Wednesday, September 4, 2013

Life Lessons from Making My First Quilt

Awhile back, while using the sewing machine at my parent's house, I'd made a comment about how I don't often sew because the sewing machine that I had was VERY old (either my grandmother or great-grandmother's) and in need of a tune up. Even just putting it together felt overwhelming, and I just wanted to be able to buy a new one that would come with instruction manuals, and probably You Tube videos.

Well, over the weekend, a sewing machine showed up on my doorstep. My dad said he found a great one on sale, and my dad is just that type of person who when he sees a need or a want that he can fill, he just does it. And I'm so thankful!

I scoured Pinterest, determined to find a project or two that I could whip out, and I kept being drawn to quilts. I love quilts, and I'd really always wished that I could make them. So, being that Justin was out of town for work again, I decided it would be a great time to try and make a quilt...I find that when he's out of town, it is crucial that I have something that I'm excited about to look forward to in the evenings and during nap times (ha).

I made a plan. I read the tips. I decided to make a whole-cloth quilt because they're fast and easy. I bought some clearance fabric. It was going to be fun! And easy!




I don't know why in the world I thought that a novice sewer like myself could make a quilt like it ain't no thang. 'Cause let me tell you this: it's a thang.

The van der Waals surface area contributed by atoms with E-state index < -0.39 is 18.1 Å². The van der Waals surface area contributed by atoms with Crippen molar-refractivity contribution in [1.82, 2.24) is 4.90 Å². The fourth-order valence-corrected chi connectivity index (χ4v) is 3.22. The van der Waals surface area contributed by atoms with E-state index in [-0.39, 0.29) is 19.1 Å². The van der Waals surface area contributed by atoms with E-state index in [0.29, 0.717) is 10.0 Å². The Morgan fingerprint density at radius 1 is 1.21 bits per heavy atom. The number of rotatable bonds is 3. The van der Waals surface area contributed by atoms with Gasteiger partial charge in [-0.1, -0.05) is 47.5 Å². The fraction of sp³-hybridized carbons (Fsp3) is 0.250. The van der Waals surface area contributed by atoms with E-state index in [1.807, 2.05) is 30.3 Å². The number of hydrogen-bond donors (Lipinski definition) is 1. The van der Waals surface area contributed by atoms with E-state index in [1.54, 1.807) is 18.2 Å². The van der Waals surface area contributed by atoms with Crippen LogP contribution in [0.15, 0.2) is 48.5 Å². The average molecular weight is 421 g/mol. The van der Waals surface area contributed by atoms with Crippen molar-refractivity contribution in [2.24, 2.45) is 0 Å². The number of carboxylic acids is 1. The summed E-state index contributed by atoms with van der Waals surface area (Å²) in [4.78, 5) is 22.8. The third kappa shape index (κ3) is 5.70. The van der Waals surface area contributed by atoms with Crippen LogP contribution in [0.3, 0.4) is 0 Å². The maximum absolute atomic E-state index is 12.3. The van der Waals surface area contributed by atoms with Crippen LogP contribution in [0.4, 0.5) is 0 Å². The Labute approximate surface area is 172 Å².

It's a LOT of thangs. I was in way, way, way over my head.
Nothing was going right. I wasn't sewing in straight lines. The bobbin kept getting all funky. The fabric was puckering. At one point, I somehow sewed the fabric that I had left over to bind the quilt INSIDE the other layers of the quilt. At another point, while I was in the living room with Becca, Lizzy snuck into the room that I was sewing in and cut a chunk out of her hair.
It was definitely not Pinterest worthy. It was a mess. And at that point, I found myself having to make a decision about whether or not I wanted to continue spending time making something that I knew full well was not going to turn out the way that I'd hoped and planned. I had to make a decision about whether or not I could find beauty in something that wasn't even in the ball field of being perfectly done. Now, I'm not the type of person who can turn any old every day occurrence into a philosophical discussion, but for some reason, that moment of deciding whether or not to keep making the quilt hit me kind of hard.
See, when Lizzy and I have school time, I often find myself telling her, 'It isn't important to do everything perfectly, it's only important to try your best.'And oh, do I believe that wholeheartedly when I'm telling her. But is that same level of grace applied in my own life?

In a word? No. I like to do things well. And if I don't do them well, as a rule, I don't enjoy them and I just don't do them. The end. If I'm not good at it, I don't want to play. I'm not the type of person who does things just for fun--I want to win, always.

{Most of the time though, I am the only one who knows there's a competition}

But for some reason, I decided to keep going and just see how it turned out. So, I kept sewing. And I kept messing up. And swearing to myself like a sailor. If you asked me to estimate how many of the lines were sewn straight, I wouldn't even have to estimate...I know: exactly zero. But eventually, I had sewn the last seam of what sort of resembled a very crooked, semi-rectangular quilt. I mean, it would probably make half of the ridiculously talented ladies at church cringe if they knew that I was calling this a quilt. It's wonky, really. But it's a piece of fabric that is quilted, so I'm going with it.